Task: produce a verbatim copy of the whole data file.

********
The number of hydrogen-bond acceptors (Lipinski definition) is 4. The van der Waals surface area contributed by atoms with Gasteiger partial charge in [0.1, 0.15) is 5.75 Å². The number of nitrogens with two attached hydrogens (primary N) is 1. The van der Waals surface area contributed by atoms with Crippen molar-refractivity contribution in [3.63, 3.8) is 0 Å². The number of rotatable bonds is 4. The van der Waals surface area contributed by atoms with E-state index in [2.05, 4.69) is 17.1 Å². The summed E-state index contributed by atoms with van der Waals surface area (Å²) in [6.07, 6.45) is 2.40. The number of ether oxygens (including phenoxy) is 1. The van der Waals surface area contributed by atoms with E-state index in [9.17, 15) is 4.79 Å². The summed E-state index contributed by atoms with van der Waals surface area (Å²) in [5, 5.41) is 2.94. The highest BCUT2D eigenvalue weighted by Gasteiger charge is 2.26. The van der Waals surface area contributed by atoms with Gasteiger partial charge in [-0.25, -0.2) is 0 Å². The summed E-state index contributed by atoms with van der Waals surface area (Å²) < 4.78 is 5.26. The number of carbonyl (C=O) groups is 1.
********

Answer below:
The number of hydrogen-bond acceptors (Lipinski definition) is 4. The van der Waals surface area contributed by atoms with Gasteiger partial charge in [0.1, 0.15) is 5.75 Å². The number of nitrogens with two attached hydrogens (primary N) is 1. The van der Waals surface area contributed by atoms with Crippen molar-refractivity contribution in [3.63, 3.8) is 0 Å². The number of rotatable bonds is 4. The van der Waals surface area contributed by atoms with E-state index in [2.05, 4.69) is 17.1 Å². The summed E-state index contributed by atoms with van der Waals surface area (Å²) in [6.07, 6.45) is 2.40. The number of ether oxygens (including phenoxy) is 1. The van der Waals surface area contributed by atoms with E-state index in [9.17, 15) is 4.79 Å². The summed E-state index contributed by atoms with van der Waals surface area (Å²) in [5, 5.41) is 2.94. The highest BCUT2D eigenvalue weighted by Gasteiger charge is 2.26. The van der Waals surface area contributed by atoms with Gasteiger partial charge in [-0.25, -0.2) is 0 Å². The summed E-state index contributed by atoms with van der Waals surface area (Å²) < 4.78 is 5.26. The number of carbonyl (C=O) groups is 1.